Loibl calls a pillar of adoption procedures, the Hague Adoption Convention from 1993, the ‘Trojan Horse’. According to her, the intention is good: to prevent illegal adoptions. In practice, however, little comes of the ethical standards from the treaty, she says. The adopting countries, in this case the Netherlands and Germany, do not ‘monitor’ enough or there is insufficient control, which means that the corrupt adoption industry can continue to exist.
According to critics, led by Post, Loibl makes a fundamental mistake. It is not the Hague Adoption Convention that should be at the forefront of adoptions, which is now the case, but the UN Convention on the Rights of the Child. In the Hague Adoption Convention adoption is seen as a ‘child protection measure’ and as a result adoption becomes easy and illegal adoptions can be legalized. According to Post, the Hague Adoption Convention undermines the UN Children’s Rights Convention, which states that a child can best grow up in its own environment. If biological parents are unable to do so, the options with family or others should be investigated. Adoption becomes an extreme exception in the UN Convention on the Rights of the Child.
The Hague Adoption Convention is leading for Loibl. And although she exhaustively describes how and where corruption takes place, she does not conclude that international adoption must be stopped. Because there are always prospective parents who want to adopt a child and they will otherwise go underground, her reasoning is.
The Council for the Application of Criminal Justice and Youth Protection (RSJ), also recalled by Loibl, advised in November 2016 to stop intercountry adoptions. But this advice died a silent death. An important reason for this is undoubtedly the unprecedented power of the pro-adoption lobby, also in the Netherlands. And so intercountry adoption continues and moves from one country to another after scandals and prohibition of adoptions.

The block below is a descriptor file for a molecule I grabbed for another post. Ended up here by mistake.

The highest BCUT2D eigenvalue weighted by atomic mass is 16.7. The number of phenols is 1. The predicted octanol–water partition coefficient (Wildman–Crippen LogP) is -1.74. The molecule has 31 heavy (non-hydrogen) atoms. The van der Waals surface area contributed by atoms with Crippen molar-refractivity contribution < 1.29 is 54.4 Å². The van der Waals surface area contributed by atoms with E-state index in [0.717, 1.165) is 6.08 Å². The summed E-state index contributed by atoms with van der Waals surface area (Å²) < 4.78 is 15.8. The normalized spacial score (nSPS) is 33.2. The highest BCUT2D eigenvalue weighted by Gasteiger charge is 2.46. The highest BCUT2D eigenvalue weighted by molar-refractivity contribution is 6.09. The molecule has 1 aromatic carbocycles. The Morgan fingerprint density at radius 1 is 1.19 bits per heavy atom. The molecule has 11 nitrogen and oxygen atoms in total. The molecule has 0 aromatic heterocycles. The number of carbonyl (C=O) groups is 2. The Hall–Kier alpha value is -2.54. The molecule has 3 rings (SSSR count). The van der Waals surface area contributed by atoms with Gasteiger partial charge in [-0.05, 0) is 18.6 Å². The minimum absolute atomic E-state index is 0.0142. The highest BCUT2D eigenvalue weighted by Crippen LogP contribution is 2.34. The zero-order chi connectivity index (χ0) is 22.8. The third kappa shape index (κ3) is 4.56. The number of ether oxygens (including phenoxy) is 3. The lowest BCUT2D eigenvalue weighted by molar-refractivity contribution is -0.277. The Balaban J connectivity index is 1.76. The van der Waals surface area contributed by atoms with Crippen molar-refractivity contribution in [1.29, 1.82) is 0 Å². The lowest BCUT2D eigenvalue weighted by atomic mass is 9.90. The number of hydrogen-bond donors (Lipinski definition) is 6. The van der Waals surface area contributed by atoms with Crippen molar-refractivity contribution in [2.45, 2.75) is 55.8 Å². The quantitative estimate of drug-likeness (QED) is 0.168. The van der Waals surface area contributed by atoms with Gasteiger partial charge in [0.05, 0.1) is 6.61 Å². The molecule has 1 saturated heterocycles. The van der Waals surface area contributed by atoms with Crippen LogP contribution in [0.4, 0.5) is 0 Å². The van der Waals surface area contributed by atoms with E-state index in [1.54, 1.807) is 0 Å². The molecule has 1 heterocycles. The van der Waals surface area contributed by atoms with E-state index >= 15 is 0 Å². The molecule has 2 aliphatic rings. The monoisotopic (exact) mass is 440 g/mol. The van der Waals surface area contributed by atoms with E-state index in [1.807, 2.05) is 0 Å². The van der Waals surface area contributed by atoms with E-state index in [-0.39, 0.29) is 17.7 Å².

It is therefore remarkable that Loibl mentions the word ‘lobby’ only twice in her extensive dissertation. On page 88: “Critics of intercountry adoption stand for a powerful pro-adoption lobby, including politicians, adopters, conservative think tanks and legal scientists who deny the seriousness and scope of illegal and negative adoption practices.” But the power of this all-determining lobby comes not covered in the dissertation.
It is also remarkable that the American lawyer Prof. David Smolin (Samford University, USA) is on her assessment committee. He adopted two girls from India but already knew that when they got off the plane in America it was wrong and “these children did not want to be in the United States”. In the German documentary ‘Babies for Sale Welweit’ (WDR, 9 October 2008), Smolin says that it concerns illegal adoptions from a children’s home, arranged without the mother’s permission. But he and his wife subsequently legalised these adoptions. Smolin is now a renowned adoption critic.
The press paid little attention to Loibl’s dissertation. But adoption is currently full and negative in the news. TV show Nieuwsuur recently had a broadcast about large-scale fraud involving the adoption from Haiti, of children who are not orphans. And a committee led by Mr. Tjibbe Joustra is currently investigating “the role and responsibility of the Dutch government in international adoption”. Does this committee come with conclusions that Loibl does not draw? The system fails and in this system there is no more room for adoptions.